However even the protestors will have to admit that Angela Merkel’s G8 Agenda has its good points. Merkel will try her utmost, despite fierce opposition from the Bush administration, to push climate change up the agenda for discussion. She is deeply concerned about the findings of the Intergovernmental Panel on Climate Change (IPCC): that global warming is caused mainly by human activities and that it is increasing faster than had formerly been predicted. Germany takes climate change seriously and is a world leader in environmental research and environmentally friendly manufacturing processes, products and services, and will pour 255 million euros into climate-related research over the next few years. It comes as no surprise therefore that Merkel’s agenda stresses the need for urgent action in order to slow down global warming.
Germany’s development minister, Heidmarie Wieczorek-Zeul recognises that global warming, though caused by the world’s industrialised countries, will have the most devastating effect on the poorest and least industrialised: Africa, small islands in the South Pacific and the heavily populated river deltas of Asia. Wieczorek-Zeul and Merkel, propose that responsibility for halting global warming should be shared: “Complementary national, regional and global policy frame-works that co-ordinate, rather than compete with each other, will strengthen the effectiveness of the measures.” Early drafts of Merkel’s G8 Agenda propose a two-pronged strategy:
i) Emissions reduction
In order to reduce CO2 emissions, energy should be produced through renewable technologies as much as possible.
ii) Increased energy efficiency
The development of renewable energy technologies alone is insufficient for preventing climate change. Energy efficiency could potentially cut down energy consumption to a fraction of present day use.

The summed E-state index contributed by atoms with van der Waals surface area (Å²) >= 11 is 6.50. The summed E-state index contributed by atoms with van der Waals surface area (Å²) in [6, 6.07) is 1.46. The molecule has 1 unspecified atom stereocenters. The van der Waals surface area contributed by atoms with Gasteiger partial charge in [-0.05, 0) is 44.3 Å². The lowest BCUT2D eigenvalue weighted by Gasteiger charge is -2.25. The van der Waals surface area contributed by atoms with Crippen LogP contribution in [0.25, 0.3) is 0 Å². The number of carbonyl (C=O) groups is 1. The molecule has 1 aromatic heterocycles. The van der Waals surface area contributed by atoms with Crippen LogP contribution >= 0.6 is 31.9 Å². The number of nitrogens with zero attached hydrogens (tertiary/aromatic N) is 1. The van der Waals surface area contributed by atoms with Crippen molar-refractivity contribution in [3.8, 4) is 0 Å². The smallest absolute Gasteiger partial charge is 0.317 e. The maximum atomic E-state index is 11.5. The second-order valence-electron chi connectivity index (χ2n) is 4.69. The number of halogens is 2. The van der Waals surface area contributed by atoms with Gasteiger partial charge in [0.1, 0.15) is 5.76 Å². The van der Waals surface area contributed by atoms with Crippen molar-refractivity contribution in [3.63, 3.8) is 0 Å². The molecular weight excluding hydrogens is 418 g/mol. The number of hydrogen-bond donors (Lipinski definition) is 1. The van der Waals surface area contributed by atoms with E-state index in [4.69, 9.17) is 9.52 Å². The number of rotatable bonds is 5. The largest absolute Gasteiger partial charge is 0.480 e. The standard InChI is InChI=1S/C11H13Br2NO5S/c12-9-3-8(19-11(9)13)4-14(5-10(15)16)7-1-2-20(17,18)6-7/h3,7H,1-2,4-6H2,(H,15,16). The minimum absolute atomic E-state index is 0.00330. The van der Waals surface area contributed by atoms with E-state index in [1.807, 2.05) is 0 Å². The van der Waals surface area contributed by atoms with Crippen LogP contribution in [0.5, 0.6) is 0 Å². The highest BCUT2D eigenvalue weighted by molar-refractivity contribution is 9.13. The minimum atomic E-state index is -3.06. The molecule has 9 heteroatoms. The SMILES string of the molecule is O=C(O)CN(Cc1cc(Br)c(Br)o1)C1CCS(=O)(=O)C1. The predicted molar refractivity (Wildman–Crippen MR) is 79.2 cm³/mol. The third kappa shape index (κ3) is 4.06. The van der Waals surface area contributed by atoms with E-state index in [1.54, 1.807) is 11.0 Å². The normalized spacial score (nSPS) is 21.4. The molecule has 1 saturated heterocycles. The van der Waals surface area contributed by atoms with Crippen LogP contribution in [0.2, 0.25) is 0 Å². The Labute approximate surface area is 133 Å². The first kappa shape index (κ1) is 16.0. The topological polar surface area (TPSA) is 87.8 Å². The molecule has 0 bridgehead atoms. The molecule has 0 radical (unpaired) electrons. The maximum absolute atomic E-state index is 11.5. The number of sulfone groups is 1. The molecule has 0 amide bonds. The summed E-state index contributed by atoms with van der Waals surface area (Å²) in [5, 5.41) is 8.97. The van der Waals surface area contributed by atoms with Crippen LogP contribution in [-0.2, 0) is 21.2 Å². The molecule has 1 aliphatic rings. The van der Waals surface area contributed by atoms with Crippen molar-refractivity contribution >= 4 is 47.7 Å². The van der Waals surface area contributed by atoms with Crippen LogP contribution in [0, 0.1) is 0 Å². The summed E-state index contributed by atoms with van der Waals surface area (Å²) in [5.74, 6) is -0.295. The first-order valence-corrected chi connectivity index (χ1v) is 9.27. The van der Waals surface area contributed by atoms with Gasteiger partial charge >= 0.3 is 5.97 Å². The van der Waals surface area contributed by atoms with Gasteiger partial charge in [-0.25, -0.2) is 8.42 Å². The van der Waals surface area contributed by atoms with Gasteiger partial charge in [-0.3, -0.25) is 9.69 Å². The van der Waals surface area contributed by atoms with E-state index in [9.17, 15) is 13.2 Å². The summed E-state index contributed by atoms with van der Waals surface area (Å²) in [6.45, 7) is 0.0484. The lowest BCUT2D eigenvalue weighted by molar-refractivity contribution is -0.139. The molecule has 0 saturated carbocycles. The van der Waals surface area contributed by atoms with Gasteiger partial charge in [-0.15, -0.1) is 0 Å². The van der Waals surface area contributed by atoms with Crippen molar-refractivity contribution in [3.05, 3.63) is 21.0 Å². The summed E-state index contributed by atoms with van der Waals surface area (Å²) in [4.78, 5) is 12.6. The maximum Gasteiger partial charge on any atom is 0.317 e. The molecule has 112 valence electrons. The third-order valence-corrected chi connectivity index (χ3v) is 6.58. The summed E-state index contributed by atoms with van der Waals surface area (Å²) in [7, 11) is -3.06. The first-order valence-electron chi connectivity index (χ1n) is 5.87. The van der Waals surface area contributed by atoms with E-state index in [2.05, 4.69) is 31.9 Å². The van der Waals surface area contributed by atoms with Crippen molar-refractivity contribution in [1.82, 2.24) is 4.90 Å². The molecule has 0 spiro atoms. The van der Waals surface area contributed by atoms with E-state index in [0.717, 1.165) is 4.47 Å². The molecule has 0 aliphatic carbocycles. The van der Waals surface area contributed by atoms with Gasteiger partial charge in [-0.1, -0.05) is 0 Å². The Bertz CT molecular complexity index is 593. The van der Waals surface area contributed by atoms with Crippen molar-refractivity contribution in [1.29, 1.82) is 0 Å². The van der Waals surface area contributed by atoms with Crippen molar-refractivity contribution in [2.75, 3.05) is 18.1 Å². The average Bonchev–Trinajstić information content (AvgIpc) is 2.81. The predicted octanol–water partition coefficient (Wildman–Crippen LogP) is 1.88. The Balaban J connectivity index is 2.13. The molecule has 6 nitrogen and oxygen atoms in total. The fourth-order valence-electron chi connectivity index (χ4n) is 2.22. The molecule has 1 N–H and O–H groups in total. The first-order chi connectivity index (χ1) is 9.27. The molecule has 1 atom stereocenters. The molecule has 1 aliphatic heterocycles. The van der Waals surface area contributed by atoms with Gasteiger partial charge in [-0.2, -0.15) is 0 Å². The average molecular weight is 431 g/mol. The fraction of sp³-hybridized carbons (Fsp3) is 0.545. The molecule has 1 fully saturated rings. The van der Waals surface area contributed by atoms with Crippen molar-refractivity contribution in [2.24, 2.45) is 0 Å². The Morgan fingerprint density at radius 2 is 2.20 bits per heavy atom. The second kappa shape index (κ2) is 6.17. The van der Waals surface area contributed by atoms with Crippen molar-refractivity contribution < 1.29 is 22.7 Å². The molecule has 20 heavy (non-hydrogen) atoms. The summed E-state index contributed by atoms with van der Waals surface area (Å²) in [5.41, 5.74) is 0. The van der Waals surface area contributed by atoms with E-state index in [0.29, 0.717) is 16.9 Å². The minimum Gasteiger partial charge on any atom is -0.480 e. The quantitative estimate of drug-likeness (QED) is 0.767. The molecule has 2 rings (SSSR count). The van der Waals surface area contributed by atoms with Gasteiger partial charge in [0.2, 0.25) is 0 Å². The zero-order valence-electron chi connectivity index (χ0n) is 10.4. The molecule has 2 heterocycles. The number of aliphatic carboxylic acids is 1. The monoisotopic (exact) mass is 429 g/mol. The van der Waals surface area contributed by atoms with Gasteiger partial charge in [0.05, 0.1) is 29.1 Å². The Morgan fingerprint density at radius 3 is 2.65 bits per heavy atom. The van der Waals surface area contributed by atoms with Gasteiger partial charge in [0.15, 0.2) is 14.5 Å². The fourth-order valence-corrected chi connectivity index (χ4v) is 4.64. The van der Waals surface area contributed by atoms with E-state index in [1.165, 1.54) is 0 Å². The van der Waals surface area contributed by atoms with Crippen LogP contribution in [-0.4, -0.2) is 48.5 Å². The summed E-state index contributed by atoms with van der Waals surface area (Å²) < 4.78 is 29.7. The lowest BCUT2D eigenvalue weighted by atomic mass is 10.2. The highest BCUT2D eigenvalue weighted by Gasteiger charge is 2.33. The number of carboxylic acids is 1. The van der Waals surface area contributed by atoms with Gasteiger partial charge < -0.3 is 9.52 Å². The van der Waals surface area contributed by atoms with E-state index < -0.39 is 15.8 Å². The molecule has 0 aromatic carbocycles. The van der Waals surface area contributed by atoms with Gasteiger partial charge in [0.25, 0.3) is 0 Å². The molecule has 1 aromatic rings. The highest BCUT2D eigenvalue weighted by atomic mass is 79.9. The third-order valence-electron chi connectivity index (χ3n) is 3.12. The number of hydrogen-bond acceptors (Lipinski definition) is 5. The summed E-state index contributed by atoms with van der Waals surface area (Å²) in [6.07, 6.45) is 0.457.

Unlike the recent diversionary tactics announced by President Bush, Merkel proposes that the G8 should support the UN climate process, since this is the appropriate forum for negotiating future global action on climate change. Energy efficiency measures will have to be carried out through international cooperation. She underlines the need to work through the International Agency for Energy (IEA) to develop international legislation on carbon emissions and energy efficiency. Germany proposes that both renewable energy and energy efficiency technologies need to be shared with developing and underdeveloped countries, in order to enable them to cut down on carbon emissions.
Germany proposes to reduce their own energy consumption by 20% through increased efficiency. They have decided to go ahead with everything they propose, regardless of whether other members of the G8 agree with their proposals. They will increase investment in research and development into: renewable energy, energy-efficient buildings, innovating engine concepts and integrated affordable public transport. Germany is using the G8 summit to highlight the threat of global warming and they are proposing that the only way to halt it will be through shared responsibility, even if the US does not agree to these proposals.